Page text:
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Amartya Sen: As an Indian, I am not proud

  • Published at 09:38 pm August 20th, 2019
Amartya Sen
File photo: Prominent economist Amartya Sen speaks during a conference in his honour for development, freedom and welfare in New Delhi Reuters

He criticizes Centre’s decisions on Jammu and Kashmir

Nobel laureate economist Amartya Sen on Monday criticized the Narendra Modi-led administration’s decision to revoke Jammu and Kashmir’s special status and split the region into two Union Territories, NDTV reported.

"I don’t think ultimately you will have any resolution in Kashmir without democracy,” the 85-year-old economist said, adding that the Centre’s decision emphasized majority rule "as opposed to it sustaining the rights of all human beings."

"As an Indian, I am not proud of the fact that India, after having done so much to achieve a democratic norm in the world – where India was the first non-Western country to go for democracy – that we lose that reputation on the grounds of action that have been taken," Sen said. 

He added that it should have been up to Kashmiris to decide on the rights of land use in the state as it was their land and they have a legitimate point of view.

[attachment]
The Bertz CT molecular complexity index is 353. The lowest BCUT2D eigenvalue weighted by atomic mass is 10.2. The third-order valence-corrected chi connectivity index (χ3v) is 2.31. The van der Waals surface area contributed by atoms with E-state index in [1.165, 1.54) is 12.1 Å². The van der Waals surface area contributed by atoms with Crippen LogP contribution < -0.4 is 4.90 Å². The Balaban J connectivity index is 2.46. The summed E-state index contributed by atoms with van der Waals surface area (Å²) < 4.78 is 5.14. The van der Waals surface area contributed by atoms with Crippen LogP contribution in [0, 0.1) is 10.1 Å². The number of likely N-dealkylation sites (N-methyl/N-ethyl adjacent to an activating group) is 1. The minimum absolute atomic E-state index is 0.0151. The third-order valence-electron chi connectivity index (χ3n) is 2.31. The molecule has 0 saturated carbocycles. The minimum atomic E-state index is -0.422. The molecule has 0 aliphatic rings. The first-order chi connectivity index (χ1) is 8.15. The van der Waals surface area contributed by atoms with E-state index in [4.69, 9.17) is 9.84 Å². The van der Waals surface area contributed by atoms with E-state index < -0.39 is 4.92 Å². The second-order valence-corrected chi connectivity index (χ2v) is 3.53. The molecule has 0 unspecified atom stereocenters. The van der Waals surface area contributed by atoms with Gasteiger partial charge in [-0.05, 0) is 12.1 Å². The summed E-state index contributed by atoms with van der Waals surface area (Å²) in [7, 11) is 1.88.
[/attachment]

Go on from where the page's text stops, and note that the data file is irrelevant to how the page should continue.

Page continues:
He also criticized the government’s decision to arrest and detain the political leaders of Jammu and Kashmir. 

"I don’t think you will ever have fairness and justice without hearing the voices of the leaders of the people and if you keep thousands of leaders under restraint and many of them in jail, including big leaders, who have led the country and formed governments in the past, you are stifling the channel of democracy that makes democracy a success," Sen said.

Several political leaders – including former chief ministers Omar Abdullah, Farooq Abdullah and Mehbooba Mufti, Peoples Conference leader Sajad Lone, Jammu Kashmir Peoples Movement leader Shah Faesal, and state Congress chief Ghulam Ahmad Mir – are under detention.

The economist called the decision to put the state under a huge security blanket to prevent any backlash that might lead to loss of life and property a "colonial excuse." He said: "That’s how the British ran the country for 200 years.

The last thing that I expected when we got our independence is that we would go back to our colonial heritage of preventive detentions."

India ended Jammu and Kashmir’s special status on August 5 and also imposed a security lockdown and a communications blackout in the state. Eight parties had opposed the government’s move in Parliament. However, Congress leaders such as Jyotiraditya Scindia, Janardan Dwivedi, Karan Singh, Jaiveer Shergill, Milind Deora, Aditi Singh and Bhubaneswar Kalita backed the government.

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